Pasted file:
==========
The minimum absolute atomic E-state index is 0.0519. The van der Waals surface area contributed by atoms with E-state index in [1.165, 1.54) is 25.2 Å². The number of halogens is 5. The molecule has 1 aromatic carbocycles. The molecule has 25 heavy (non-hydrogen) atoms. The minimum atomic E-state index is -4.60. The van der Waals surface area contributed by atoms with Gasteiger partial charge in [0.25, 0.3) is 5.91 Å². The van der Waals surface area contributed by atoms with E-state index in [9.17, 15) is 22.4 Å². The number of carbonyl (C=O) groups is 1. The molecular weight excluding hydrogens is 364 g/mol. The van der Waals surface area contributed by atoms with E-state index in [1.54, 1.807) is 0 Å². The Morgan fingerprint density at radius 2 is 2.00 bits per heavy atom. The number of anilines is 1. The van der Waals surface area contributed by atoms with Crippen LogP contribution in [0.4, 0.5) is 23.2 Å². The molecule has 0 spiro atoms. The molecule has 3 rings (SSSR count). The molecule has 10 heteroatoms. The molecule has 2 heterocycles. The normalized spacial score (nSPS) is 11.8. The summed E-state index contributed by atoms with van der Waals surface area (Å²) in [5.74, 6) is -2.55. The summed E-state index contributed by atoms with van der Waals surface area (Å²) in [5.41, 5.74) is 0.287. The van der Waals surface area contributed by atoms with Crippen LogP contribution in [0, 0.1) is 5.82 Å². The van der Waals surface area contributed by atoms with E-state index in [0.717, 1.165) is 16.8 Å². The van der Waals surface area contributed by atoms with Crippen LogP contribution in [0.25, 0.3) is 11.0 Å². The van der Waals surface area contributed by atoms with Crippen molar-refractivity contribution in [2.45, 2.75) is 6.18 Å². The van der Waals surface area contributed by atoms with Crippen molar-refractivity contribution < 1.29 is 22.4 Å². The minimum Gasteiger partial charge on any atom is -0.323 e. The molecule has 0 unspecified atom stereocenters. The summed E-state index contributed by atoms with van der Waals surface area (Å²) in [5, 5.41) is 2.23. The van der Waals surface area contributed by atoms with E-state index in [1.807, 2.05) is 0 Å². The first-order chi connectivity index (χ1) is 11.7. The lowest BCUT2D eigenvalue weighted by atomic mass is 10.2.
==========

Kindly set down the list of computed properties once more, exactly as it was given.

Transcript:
The minimum absolute atomic E-state index is 0.0519. The van der Waals surface area contributed by atoms with E-state index in [1.165, 1.54) is 25.2 Å². The number of halogens is 5. The molecule has 1 aromatic carbocycles. The molecule has 25 heavy (non-hydrogen) atoms. The minimum atomic E-state index is -4.60. The van der Waals surface area contributed by atoms with Gasteiger partial charge in [0.25, 0.3) is 5.91 Å². The van der Waals surface area contributed by atoms with E-state index in [9.17, 15) is 22.4 Å². The number of carbonyl (C=O) groups is 1. The molecular weight excluding hydrogens is 364 g/mol. The van der Waals surface area contributed by atoms with E-state index in [1.54, 1.807) is 0 Å². The Morgan fingerprint density at radius 2 is 2.00 bits per heavy atom. The number of anilines is 1. The van der Waals surface area contributed by atoms with Crippen LogP contribution in [0.4, 0.5) is 23.2 Å². The molecule has 0 spiro atoms. The molecule has 3 rings (SSSR count). The molecule has 10 heteroatoms. The molecule has 2 heterocycles. The normalized spacial score (nSPS) is 11.8. The summed E-state index contributed by atoms with van der Waals surface area (Å²) in [5.74, 6) is -2.55. The summed E-state index contributed by atoms with van der Waals surface area (Å²) in [5.41, 5.74) is 0.287. The van der Waals surface area contributed by atoms with Crippen LogP contribution in [0, 0.1) is 5.82 Å². The van der Waals surface area contributed by atoms with E-state index in [0.717, 1.165) is 16.8 Å². The van der Waals surface area contributed by atoms with Crippen LogP contribution in [0.25, 0.3) is 11.0 Å². The van der Waals surface area contributed by atoms with Crippen molar-refractivity contribution in [2.45, 2.75) is 6.18 Å². The van der Waals surface area contributed by atoms with Crippen molar-refractivity contribution < 1.29 is 22.4 Å². The minimum Gasteiger partial charge on any atom is -0.323 e. The molecule has 0 unspecified atom stereocenters. The summed E-state index contributed by atoms with van der Waals surface area (Å²) in [5, 5.41) is 2.23. The van der Waals surface area contributed by atoms with E-state index in [1.807, 2.05) is 0 Å². The first-order chi connectivity index (χ1) is 11.7. The lowest BCUT2D eigenvalue weighted by atomic mass is 10.2.